THERE ARE CURRENTLY 109,780,364 active U.S. passports around the world. That’s thirty-five percent of all Americans.
I was part of the passportless sixty-five percent of Americans until one year ago. I was the first person in my family to get a passport. Having chosen to re-route my life from law school to living internationally, nothing threw me for a culture shock more than the day I saw my own face on a brand new passport.
Eventually, I’d encounter those undefinable experiences best described through the untranslatable French word, dépaysement, that feeling of not being in one’s home country, the existential displacement of being a foreigner for the first time. I would convince my family to get their own passports, and saw my 53 year-old mother, further from home than she could have ever imagined, taking on the bewildered curiosity of a child.
This is the real power of travel: the ability to see the world as you never have. And this is precisely what the Matador Youth Scholarship Fund sets out to give to six students every year. We provide low-income, underprivileged high school students with the opportunity to travel abroad each summer.
Every travel experience adds something different to yourself, but you can never get back that feeling you had when, for the first time, you saw yourself in a place that you’d always seen on maps but never through your own eyes.
You can, however, pay that experience forward by donating anything from $1.00 to, well, as much as you’d like to the Matador Youth Scholarship Fund. One great thing about choosing to donate is that you know exactly what your contribution accomplishes: you are making possible the complete transformation of a young person’s understanding of the world by allowing them to see the world that they know exists but have never seen with their own eyes.
In years past, we have sent Brave New Travelers as far as New Zealand, Nicaragua, and Cambodia. They’re led by global immersion tour companies such as Where There Be Dragons, Global Glimpse, and AFS. This is not a monument sightseeing tour–this is six weeks of true, ground-level travel in a foreign place. The firsthand experience is evident in this passage from a past participant:
Back in the States, I always hated my home, the food, and my family. I never appreciated the house over my head, and the people who will always be here for me. Having a firsthand experience of poverty in the world, hit me in the heart. What I have is so much compared to those who are a part of the kind of poverty we witnessed on our trip.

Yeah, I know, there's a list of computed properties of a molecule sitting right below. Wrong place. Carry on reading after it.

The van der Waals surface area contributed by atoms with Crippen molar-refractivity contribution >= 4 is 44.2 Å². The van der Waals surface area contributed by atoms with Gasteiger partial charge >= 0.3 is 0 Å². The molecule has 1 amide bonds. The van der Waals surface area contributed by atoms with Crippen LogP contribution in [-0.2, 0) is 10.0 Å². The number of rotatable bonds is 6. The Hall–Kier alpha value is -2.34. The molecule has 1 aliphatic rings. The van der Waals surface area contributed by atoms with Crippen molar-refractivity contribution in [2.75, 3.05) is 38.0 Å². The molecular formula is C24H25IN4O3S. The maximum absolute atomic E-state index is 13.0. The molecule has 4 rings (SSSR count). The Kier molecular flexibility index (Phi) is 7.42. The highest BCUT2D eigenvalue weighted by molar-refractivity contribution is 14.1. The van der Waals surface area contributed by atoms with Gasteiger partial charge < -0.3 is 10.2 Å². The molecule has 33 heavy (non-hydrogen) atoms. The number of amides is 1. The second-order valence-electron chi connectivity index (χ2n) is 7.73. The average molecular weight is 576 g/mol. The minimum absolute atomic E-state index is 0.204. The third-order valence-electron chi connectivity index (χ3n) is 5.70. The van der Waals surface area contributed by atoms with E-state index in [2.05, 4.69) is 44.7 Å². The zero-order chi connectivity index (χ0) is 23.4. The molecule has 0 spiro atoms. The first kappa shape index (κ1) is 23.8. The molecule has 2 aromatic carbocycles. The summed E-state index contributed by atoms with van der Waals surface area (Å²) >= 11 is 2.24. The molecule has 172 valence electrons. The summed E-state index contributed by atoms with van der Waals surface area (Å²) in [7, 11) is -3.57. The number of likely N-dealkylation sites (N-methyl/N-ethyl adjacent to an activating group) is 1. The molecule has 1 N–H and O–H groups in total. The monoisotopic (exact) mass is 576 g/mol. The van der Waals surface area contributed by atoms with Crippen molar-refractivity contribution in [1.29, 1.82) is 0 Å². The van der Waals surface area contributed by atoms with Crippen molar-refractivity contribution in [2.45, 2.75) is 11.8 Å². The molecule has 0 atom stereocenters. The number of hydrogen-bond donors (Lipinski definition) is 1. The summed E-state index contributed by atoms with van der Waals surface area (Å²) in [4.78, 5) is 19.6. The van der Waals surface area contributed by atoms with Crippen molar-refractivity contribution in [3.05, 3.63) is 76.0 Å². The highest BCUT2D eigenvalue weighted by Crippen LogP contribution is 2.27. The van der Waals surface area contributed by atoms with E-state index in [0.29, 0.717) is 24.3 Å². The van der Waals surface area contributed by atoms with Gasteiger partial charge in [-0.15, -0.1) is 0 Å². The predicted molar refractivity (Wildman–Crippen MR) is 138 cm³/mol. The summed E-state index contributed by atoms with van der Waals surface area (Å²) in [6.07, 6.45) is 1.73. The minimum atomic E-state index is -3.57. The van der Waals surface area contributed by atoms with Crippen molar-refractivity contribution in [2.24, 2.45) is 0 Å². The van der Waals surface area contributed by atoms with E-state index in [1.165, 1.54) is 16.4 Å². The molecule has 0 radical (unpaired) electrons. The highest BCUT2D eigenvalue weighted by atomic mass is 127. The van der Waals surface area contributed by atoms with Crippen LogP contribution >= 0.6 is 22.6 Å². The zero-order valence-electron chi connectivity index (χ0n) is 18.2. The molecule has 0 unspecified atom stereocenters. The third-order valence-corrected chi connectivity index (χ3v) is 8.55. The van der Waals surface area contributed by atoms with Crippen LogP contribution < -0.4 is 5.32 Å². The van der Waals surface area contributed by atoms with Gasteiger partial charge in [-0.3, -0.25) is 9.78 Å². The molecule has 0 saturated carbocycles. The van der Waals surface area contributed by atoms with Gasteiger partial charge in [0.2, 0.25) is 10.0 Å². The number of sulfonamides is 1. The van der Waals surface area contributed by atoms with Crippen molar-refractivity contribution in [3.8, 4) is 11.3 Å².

-Christina Craner, Age 16, Oakland High School
Perhaps the participants’ most cited reason for wanting to travel abroad is to see how people live in a different culture. That simple curiosity, that acknowledgement that life is simply not the same around the world is one of those true precious attributes of young people that must be fostered and nurtured or it will be fated to dissolve into the sheltered, isolated worldview that comes from never leaving home. To give the gift of travel is to reveal someone to a part of themselves which they did not know they possessed.
Our world is faced with a great many problems today, but one figure you haven’t been told about is this: the number of passports issued per year has slipped by over 30% in the past four years–over 18 million were issued in 2007, compared to just 12 million in 2011. Truly, in order to face the problems of the future, we must work together across cultures and in different languages. But we can never work together without leaving home.
How to donate to the Matador Youth Travel Scholarship Fund
Donations can be made in two ways:
1. Write a check to Global Glimpse and mail it to “The Youth Travel Scholarship Fund”, 605 Scott St. Apt. 1, San Francisco, CA 94117.
2. Simply use the widget to the right to make a contribution online.
All donations tax-deductible, as Global Glimpse is a 501(c)(3) non-profit.